Posted June 12, 2012 by publisher in Cuba Business.
The U.S. Department of the Treasury’s Office of Foreign Assets Control (OFAC) today announced a $619 million settlement with ING Bank N.V. (“ING Bank”) to settle potential liability for apparent violations of U.S. sanctions.
Today’s settlement is the largest OFAC settlement of any kind to date.
The settlement resolves OFAC’s investigation into ING Bank’s intentional manipulation and deletion of information about U.S.-sanctioned parties in more than 20,000 financial and trade transactions routed through third-party banks located in the United States between 2002 and 2007, primarily in apparent violation of the Cuban Assets Control Regulations, 31 C.F.R. part 515 and other violations.
Long History of Banking Violations
In August 1994, ING Bank opened the Netherlands Caribbean Bank N.V. (“NCB”), a joint venture with Cuba. The Wholesale Banking Division of ING Bank (“ING Wholesale Banking”) also opened a representative office in Havana (“ING Havana”). ING Wholesale Banking’s branch in Curacao (“ING Curacao”) processed all payment instructions on behalf of, and performed support functions for, NCB and ING Havana.
Payment processing manuals developed at ING Havana and NCB instructed employees to give special attention to payment details for any name or company related to Cuba in order to avoid confiscation by unaffiliated U.S. banks. Senior management within ING Curacao, with the knowledge of ING Group Compliance and Legal, regularly reminded ING Curacao staff, by email and verbally, to avoid Cuba references in payment instructions. Staff members who failed to comply with the instructions were subject to oral reprimands, waning letters, or termination. NCB also provided instructions to its customers on sending U.S. dollar (“USD”) payments (which would have transited the United States) to their NCB accounts, directing the customers to: (i) reference NCB, and not the customer, as the beneficiary, (ii) make reference to the customer’s name or account number elsewhere in the same message and (iii) refrain from making any references to Cuba.
Beginning in 1998, ING Curacao employed a standard practice of screening information on payment instructions for Cuba-related references that might have resulted in wires becoming blocked in the United States. If the filter identified a reference to Cuba, ING Curacao, NCB, or ING Havana sometimes would modify the message to eliminate or camouflage the Cuban reference or other information that caused the “hit” before sending the payment to unaffiliated U.S. banks without references that would have caused U.S. financial institutions to identify transactions as involving a blocked Cuban interest. ING Curacao’s Documentary Trade Department also instituted a standard practice of sending settlement instructions to paying banks and clients requesting they mention only an ING Curacao reference number and not the names of the Cuban beneficiaries. At the instruction of senior management, ING Curacao employees used coded references to describe Cuba-related information that was sent to, or accessible by, ING Wholesale Bank’s representative office in New York.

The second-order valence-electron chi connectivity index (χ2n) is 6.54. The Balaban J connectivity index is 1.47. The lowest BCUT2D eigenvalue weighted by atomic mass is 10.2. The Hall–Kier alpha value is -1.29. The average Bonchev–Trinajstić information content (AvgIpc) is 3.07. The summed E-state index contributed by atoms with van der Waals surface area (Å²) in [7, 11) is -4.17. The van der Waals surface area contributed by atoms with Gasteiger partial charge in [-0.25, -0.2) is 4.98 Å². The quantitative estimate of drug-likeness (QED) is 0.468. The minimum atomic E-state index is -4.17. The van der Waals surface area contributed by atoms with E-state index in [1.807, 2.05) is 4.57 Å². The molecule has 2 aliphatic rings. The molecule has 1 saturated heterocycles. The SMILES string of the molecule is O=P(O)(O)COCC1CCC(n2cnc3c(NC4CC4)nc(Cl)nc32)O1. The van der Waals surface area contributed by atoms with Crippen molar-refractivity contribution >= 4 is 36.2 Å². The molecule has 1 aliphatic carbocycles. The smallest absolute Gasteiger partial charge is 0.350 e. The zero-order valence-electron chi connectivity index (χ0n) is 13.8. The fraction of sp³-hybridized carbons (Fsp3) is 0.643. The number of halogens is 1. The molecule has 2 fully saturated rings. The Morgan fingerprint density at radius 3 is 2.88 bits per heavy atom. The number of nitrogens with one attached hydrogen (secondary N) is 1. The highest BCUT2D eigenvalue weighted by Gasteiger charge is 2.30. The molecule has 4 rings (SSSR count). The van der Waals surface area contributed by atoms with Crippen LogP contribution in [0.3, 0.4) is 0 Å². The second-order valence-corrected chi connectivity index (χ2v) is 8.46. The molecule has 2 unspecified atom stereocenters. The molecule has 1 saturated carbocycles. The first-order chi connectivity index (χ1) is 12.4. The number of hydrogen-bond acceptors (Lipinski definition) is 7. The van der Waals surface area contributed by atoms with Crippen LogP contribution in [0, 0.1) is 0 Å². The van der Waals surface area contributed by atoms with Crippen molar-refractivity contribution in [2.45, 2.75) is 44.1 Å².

Beginning in 2001, ING Curacao increasingly used MT 202 cover payments to send Cuba-related payments to unaffiliated U.S. banks, which would not have to include originator or beneficiary information related to C^ban parties. For serial payments, up until the beginning of 2003, NCB populated field 50 of the outgoing SWIFT MT 103 message with its own name or Bank Identifier Code, Beginning in the second quarter of 2W3, NCB populated field 50 with its customer’s name, but omitted address information. ING Curacao also included its customer’s name, but no address information, in field 50 of outgoing SWIFT messages. Additionally, while in 2004 the use of International Bank Account Number (“IBAN”) codes in field 50 of MT 103 payment messages was instituted across ING Bank, outgoing payments for non-Cuban customers of ING Curacao also included the customers’ names and addresses, whereas payments for Cuban customers of ING Curacao contained only the customers’ names and the IBAN. On multiple occasions when unaffiliated U.S. institutions successfully interdicted Cuba-related payments, ING Bank personnel, including management and a lawyer in ING Legal and Compliance, falsely stated to the U.S. institution that ING Curacao had intended to make the payment in another currency in an attempt to recover the finds.
In 20004, shortly after learning of this conduct, an employee in ING Wholesale Banking wrote in an email that ultimately reached ING’s Group Legal Department, in part:
There are several countries which are subject to sanctions by the US government… We must not carry out any transactions involving payments to or from entities in these countries denominated in US dollars, as all dollar payments are cleared through Manhattan and thus fall under US jurisdiction ... Any failure to observe this restriction could place ING in breach of US law.